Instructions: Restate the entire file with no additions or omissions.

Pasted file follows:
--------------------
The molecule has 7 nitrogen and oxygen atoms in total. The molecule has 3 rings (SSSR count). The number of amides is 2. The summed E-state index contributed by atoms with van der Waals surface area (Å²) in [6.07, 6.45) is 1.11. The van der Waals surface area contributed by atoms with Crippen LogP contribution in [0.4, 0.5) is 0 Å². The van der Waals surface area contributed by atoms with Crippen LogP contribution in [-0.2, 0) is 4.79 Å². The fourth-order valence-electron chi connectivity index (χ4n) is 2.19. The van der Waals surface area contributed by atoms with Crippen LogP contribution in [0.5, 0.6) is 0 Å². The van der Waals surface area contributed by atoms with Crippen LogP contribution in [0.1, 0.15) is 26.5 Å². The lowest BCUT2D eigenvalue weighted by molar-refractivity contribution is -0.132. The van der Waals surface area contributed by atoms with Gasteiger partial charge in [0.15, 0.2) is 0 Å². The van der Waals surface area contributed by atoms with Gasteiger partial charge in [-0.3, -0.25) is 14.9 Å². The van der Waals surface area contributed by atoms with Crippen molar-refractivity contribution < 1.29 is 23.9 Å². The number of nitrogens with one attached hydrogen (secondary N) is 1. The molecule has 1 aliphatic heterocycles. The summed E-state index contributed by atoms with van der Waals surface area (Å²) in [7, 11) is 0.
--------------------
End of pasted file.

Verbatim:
The molecule has 7 nitrogen and oxygen atoms in total. The molecule has 3 rings (SSSR count). The number of amides is 2. The summed E-state index contributed by atoms with van der Waals surface area (Å²) in [6.07, 6.45) is 1.11. The van der Waals surface area contributed by atoms with Crippen LogP contribution in [0.4, 0.5) is 0 Å². The van der Waals surface area contributed by atoms with Crippen LogP contribution in [-0.2, 0) is 4.79 Å². The fourth-order valence-electron chi connectivity index (χ4n) is 2.19. The van der Waals surface area contributed by atoms with Crippen LogP contribution in [0.5, 0.6) is 0 Å². The van der Waals surface area contributed by atoms with Crippen LogP contribution in [0.1, 0.15) is 26.5 Å². The lowest BCUT2D eigenvalue weighted by molar-refractivity contribution is -0.132. The van der Waals surface area contributed by atoms with Gasteiger partial charge in [0.15, 0.2) is 0 Å². The van der Waals surface area contributed by atoms with Gasteiger partial charge in [-0.3, -0.25) is 14.9 Å². The van der Waals surface area contributed by atoms with Crippen molar-refractivity contribution < 1.29 is 23.9 Å². The number of nitrogens with one attached hydrogen (secondary N) is 1. The molecule has 1 aliphatic heterocycles. The summed E-state index contributed by atoms with van der Waals surface area (Å²) in [7, 11) is 0.